Mayoral profile: Nat Bates
on June 2, 2014
It was decades ago, at the height of the Civil Rights Movement, when Richmond mayoral candidate Nat Bates received a call from his buddy, the late then Richmond Councilman George Livingston, to spur his interest in public service.
He was then working for the Alameda County Probation Department, and a career in politics was the farthest thing from his mind. But he knew Richmond, and had spent the majority of his life here. Many remembered his run excelling in both high school and college baseball and basketball. Bates also played professional baseball in Canada before being drafted into the United States Army.
“I didn’t know anything about campaigning or consultants,” Bates said. “But they assured me if I decided to run, they would back me. I ran and was elected on the first try.”
Now he’s the longest-serving member on the Richmond City Council. After more with 35 years of public service, he’s currently serving his eighth term. He took a hiatus from public office in 1989, and after a victory in 1996, he’s been on the council ever since. Twice his colleagues appointed him mayor, in 1971 and again in 1976.
Now, at 82 years old, Bates has no plans to slow down. He’s outlasted all of his Richmond political colleagues with whom he shared power in the 1960s, ‘70s and ‘80s. And now he hopes to continue serving Richmond residents as the city’s next mayor.
“I get a great thrill out of being able to help people who don’t understand the political climate of City Hall,” Bates said. “When you’ve been in a community much of your life, people begin to respect and respond because of your personal relationships. As long as I’m healthy, I’ll do it. When I get tired, and don’t see my efforts as being successful, then I’ll walk away.”
In the 2012 election, his campaign yard signs featured him alongside President Barack Obama with a slogan: “Obama for President, Bates for Council.” The tactic also worked in 2008, he said. Bates was invited to the White House Christmas Party last year. This wasn’t his first time at the White House, he visited in the 1970s during President Jimmy Carter’s term.
Bates has made four previous runs for mayor, all unsuccessful. But he believes this year will be different. If elected, he’ll focus on attracting viable economic development and he points to proposed projects like the Lawrence Berkeley Laboratory campus, a major housing project in Point Richmond, and a distribution center in Point Pinole Business Park as a start.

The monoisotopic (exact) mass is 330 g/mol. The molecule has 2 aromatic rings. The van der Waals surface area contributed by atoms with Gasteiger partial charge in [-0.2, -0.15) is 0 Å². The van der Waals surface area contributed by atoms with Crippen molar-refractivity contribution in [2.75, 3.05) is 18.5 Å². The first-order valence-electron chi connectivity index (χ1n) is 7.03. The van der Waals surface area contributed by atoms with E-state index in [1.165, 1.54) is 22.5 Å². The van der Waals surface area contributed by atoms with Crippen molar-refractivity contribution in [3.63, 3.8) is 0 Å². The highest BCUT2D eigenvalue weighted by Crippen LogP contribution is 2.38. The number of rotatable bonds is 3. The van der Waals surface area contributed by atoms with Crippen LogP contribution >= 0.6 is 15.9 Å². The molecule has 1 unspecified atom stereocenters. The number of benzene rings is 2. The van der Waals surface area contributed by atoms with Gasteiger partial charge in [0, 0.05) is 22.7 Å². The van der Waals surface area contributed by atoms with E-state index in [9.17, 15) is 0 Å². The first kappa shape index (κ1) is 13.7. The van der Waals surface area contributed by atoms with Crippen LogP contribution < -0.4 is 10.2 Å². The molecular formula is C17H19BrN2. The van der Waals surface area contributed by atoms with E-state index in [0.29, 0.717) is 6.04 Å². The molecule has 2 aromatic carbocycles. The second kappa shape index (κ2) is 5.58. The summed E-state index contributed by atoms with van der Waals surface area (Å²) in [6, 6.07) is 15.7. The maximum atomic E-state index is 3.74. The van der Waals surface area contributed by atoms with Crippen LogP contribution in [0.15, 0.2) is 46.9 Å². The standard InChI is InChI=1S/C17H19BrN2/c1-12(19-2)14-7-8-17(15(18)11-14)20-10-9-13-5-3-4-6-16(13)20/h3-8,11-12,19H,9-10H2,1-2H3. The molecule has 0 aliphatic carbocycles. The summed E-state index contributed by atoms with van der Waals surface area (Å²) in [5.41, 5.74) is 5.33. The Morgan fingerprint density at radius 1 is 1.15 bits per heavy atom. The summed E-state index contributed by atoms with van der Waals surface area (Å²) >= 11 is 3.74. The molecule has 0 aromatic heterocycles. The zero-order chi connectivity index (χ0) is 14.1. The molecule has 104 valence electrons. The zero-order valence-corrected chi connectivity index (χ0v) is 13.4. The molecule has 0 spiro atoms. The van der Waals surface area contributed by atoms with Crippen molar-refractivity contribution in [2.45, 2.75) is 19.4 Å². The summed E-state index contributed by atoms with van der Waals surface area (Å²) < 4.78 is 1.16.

“These are just things that are around the corner, and if you don’t have the right leadership in the right spot, these type[s] of dreams could disappear overnight,” he said. “And currently, we don’t have that council that is supportive of the business community.”
He’s running on the promise of bringing more jobs to Richmond, finding a viable alternative to the city’s eminent domain plan to help homeowners who are under water or on the brink for foreclosure, and balancing the needs of both residents and the business community. If elected Bates says he’ll sit down and work collectively with top officials at Chevron Corp. to make sure the city and oil company “are both protected.”
In previous elections, Bates’ campaign has benefited particularly from donations from Chevron.
But in order to attract and keep business, Bates says the council’s reputation for stretching meetings into the wee hours and neglecting important city business has to stop. He admits this is one of the more divisive and embittered councils he’s served on.
“We’re at a fork in the road, and the community is going to have to decide if they want to hang on to this anti-business, anti-Chevron attitude, or be progressive and move forward,” he said.
For more information about his campaign, visit http://www.natbatesformayor.com
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